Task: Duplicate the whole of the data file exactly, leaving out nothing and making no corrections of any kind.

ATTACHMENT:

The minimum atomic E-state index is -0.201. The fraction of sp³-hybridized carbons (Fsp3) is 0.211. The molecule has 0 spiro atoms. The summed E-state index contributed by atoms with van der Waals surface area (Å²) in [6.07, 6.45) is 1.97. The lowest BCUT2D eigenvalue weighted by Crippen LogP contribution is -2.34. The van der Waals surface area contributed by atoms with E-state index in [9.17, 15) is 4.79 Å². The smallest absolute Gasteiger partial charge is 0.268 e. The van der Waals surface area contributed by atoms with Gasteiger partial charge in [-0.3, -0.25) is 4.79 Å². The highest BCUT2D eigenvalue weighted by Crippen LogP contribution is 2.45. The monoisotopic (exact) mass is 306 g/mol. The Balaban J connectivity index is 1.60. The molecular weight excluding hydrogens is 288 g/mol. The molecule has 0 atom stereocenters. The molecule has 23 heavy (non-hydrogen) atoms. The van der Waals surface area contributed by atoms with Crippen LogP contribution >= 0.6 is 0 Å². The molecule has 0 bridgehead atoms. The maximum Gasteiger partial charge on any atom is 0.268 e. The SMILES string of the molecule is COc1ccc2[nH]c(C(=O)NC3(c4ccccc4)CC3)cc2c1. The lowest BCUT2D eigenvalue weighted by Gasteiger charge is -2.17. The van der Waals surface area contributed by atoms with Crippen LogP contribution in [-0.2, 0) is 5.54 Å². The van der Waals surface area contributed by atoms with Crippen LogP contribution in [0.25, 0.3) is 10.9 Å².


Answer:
The minimum atomic E-state index is -0.201. The fraction of sp³-hybridized carbons (Fsp3) is 0.211. The molecule has 0 spiro atoms. The summed E-state index contributed by atoms with van der Waals surface area (Å²) in [6.07, 6.45) is 1.97. The lowest BCUT2D eigenvalue weighted by Crippen LogP contribution is -2.34. The van der Waals surface area contributed by atoms with E-state index in [9.17, 15) is 4.79 Å². The smallest absolute Gasteiger partial charge is 0.268 e. The van der Waals surface area contributed by atoms with Gasteiger partial charge in [-0.3, -0.25) is 4.79 Å². The highest BCUT2D eigenvalue weighted by Crippen LogP contribution is 2.45. The monoisotopic (exact) mass is 306 g/mol. The Balaban J connectivity index is 1.60. The molecular weight excluding hydrogens is 288 g/mol. The molecule has 0 atom stereocenters. The molecule has 23 heavy (non-hydrogen) atoms. The van der Waals surface area contributed by atoms with Crippen LogP contribution >= 0.6 is 0 Å². The molecule has 0 bridgehead atoms. The maximum Gasteiger partial charge on any atom is 0.268 e. The SMILES string of the molecule is COc1ccc2[nH]c(C(=O)NC3(c4ccccc4)CC3)cc2c1. The lowest BCUT2D eigenvalue weighted by Gasteiger charge is -2.17. The van der Waals surface area contributed by atoms with Crippen LogP contribution in [-0.2, 0) is 5.54 Å². The van der Waals surface area contributed by atoms with Crippen LogP contribution in [0.25, 0.3) is 10.9 Å².